I consider it one of my minor contributions to public discourse: coining phrases. This is much easier than research, after all, which is painstaking and time consuming. The parallax of nostalgia is the term I have settled on to explain that nagging problem which hinders so much in the way of progress in the United States: the belief in American Exceptionalism. Clinging to this delusion makes it very difficult to come to terms with what actually has to be done to rejoin the First World, instead of sinking into the debt-ridden obsolescence of a banana republic or Soviet-style collapse.

We can recall the parallax phenomenon from our geometry or astronomy classes, or we could if American schools still taught geometry or astronomy or if there were still American schools. Leaving such caveats aside - broadly speaking the parallax error is introduced by looking at a phenomenon from a different angle; for example, if you have a needle type speedometer, a passenger in the front seat may complain that you're going too slowly (particularly if he is an older Jewish person from New Haven now living in Florida). This error in perception is because the needle appears to be slightly to the left of the numeral which it is actually above because of the different angle of perception.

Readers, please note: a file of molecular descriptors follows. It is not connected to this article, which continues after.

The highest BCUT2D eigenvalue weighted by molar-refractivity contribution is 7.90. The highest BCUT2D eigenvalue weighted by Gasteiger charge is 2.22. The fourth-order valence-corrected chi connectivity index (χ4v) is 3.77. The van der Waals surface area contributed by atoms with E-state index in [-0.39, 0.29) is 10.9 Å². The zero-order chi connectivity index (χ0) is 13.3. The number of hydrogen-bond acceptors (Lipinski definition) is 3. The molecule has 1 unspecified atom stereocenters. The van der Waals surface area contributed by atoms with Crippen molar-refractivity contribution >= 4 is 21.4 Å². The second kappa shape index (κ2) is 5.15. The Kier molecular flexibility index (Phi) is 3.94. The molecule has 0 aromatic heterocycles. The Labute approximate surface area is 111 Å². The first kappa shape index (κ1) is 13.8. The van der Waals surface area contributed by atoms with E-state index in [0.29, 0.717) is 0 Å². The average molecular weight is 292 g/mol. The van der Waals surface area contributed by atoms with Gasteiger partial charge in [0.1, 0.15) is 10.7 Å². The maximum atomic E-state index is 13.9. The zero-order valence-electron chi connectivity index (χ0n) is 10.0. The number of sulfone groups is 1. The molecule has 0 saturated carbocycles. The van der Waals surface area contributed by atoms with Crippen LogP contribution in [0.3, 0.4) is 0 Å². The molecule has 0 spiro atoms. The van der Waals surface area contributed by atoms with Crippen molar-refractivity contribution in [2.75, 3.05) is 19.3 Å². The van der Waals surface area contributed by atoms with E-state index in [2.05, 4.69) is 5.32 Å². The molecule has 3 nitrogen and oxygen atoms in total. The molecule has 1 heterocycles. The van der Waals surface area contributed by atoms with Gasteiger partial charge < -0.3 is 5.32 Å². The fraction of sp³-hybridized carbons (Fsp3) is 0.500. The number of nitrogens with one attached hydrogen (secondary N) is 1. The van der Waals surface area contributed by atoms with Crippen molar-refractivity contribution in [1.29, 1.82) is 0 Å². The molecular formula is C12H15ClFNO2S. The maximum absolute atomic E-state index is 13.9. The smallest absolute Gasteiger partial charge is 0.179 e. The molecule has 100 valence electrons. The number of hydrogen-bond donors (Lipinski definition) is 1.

I borrow the parallax idea to explain the misperception about America so common to my generation and those older. In my case, for example, my mental matrix or "trance" concerning my Homeland (which we never called the Homeland then) was formed during the heyday of American dominance, the 1950s. At that time America stood astride the world like a Colossus. About 67% of everything manufactured in the world was made here, "Made in America" was a guarantee of quality, General Motors was not only the largest car manufacturer in the world but the largest company, period. Chevrolet, all by itself, was bigger than Toyota, Mercedes, Volvo, Fiat, et cetera. Militarily, no one could touch us, despite the hysterical ranting of the Right Wing and their lies about a "missile gap" with the Soviet Union.

Things have changed just a little bit. It's true that militarily we still stand alone, the result of concentrating almost all of our public resources on this one enterprise. For day to day living, however, there is a limit to the utility of a large store of hydrogen bombs. For many people who have never thought it through, the gross slippage in the quality of American life has been masked by this "parallax of nostalgia," the distortions caused by the attempt of a consciousness formed in another era to see the present.